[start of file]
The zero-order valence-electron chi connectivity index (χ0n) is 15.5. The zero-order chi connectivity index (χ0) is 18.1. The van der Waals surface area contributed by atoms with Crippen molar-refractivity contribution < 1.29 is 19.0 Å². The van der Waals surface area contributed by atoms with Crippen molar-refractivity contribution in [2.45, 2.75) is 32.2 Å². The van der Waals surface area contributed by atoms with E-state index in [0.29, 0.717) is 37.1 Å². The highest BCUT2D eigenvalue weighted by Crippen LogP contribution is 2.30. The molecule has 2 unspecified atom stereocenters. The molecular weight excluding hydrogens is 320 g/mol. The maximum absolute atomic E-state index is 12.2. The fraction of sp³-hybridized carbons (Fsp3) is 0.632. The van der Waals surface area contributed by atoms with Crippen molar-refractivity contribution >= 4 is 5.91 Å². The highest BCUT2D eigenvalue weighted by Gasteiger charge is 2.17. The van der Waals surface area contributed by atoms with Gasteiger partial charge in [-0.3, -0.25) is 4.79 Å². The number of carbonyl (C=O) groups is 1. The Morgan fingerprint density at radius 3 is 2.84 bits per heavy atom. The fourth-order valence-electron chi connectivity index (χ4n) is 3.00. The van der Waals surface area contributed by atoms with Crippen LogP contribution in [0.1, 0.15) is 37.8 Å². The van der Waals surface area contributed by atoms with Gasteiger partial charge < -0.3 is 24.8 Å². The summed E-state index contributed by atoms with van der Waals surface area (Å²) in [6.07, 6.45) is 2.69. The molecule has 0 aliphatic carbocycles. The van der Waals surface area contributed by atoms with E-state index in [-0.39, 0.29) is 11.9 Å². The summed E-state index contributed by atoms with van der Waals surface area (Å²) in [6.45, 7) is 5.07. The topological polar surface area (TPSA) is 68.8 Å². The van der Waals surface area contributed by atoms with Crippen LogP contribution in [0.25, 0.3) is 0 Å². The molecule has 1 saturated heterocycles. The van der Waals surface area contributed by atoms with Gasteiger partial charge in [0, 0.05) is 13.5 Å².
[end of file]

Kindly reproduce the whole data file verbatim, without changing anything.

The zero-order valence-electron chi connectivity index (χ0n) is 15.5. The zero-order chi connectivity index (χ0) is 18.1. The van der Waals surface area contributed by atoms with Crippen molar-refractivity contribution < 1.29 is 19.0 Å². The van der Waals surface area contributed by atoms with Crippen molar-refractivity contribution in [2.45, 2.75) is 32.2 Å². The van der Waals surface area contributed by atoms with E-state index in [0.29, 0.717) is 37.1 Å². The highest BCUT2D eigenvalue weighted by Crippen LogP contribution is 2.30. The molecule has 2 unspecified atom stereocenters. The molecular weight excluding hydrogens is 320 g/mol. The maximum absolute atomic E-state index is 12.2. The fraction of sp³-hybridized carbons (Fsp3) is 0.632. The van der Waals surface area contributed by atoms with Crippen molar-refractivity contribution >= 4 is 5.91 Å². The highest BCUT2D eigenvalue weighted by Gasteiger charge is 2.17. The van der Waals surface area contributed by atoms with Gasteiger partial charge in [-0.3, -0.25) is 4.79 Å². The number of carbonyl (C=O) groups is 1. The Morgan fingerprint density at radius 3 is 2.84 bits per heavy atom. The fourth-order valence-electron chi connectivity index (χ4n) is 3.00. The van der Waals surface area contributed by atoms with Crippen LogP contribution in [0.1, 0.15) is 37.8 Å². The van der Waals surface area contributed by atoms with Gasteiger partial charge < -0.3 is 24.8 Å². The summed E-state index contributed by atoms with van der Waals surface area (Å²) in [6.07, 6.45) is 2.69. The molecule has 0 aliphatic carbocycles. The van der Waals surface area contributed by atoms with E-state index in [-0.39, 0.29) is 11.9 Å². The summed E-state index contributed by atoms with van der Waals surface area (Å²) in [6.45, 7) is 5.07. The topological polar surface area (TPSA) is 68.8 Å². The van der Waals surface area contributed by atoms with Crippen LogP contribution in [0.25, 0.3) is 0 Å². The molecule has 1 saturated heterocycles. The van der Waals surface area contributed by atoms with Gasteiger partial charge in [0, 0.05) is 13.5 Å².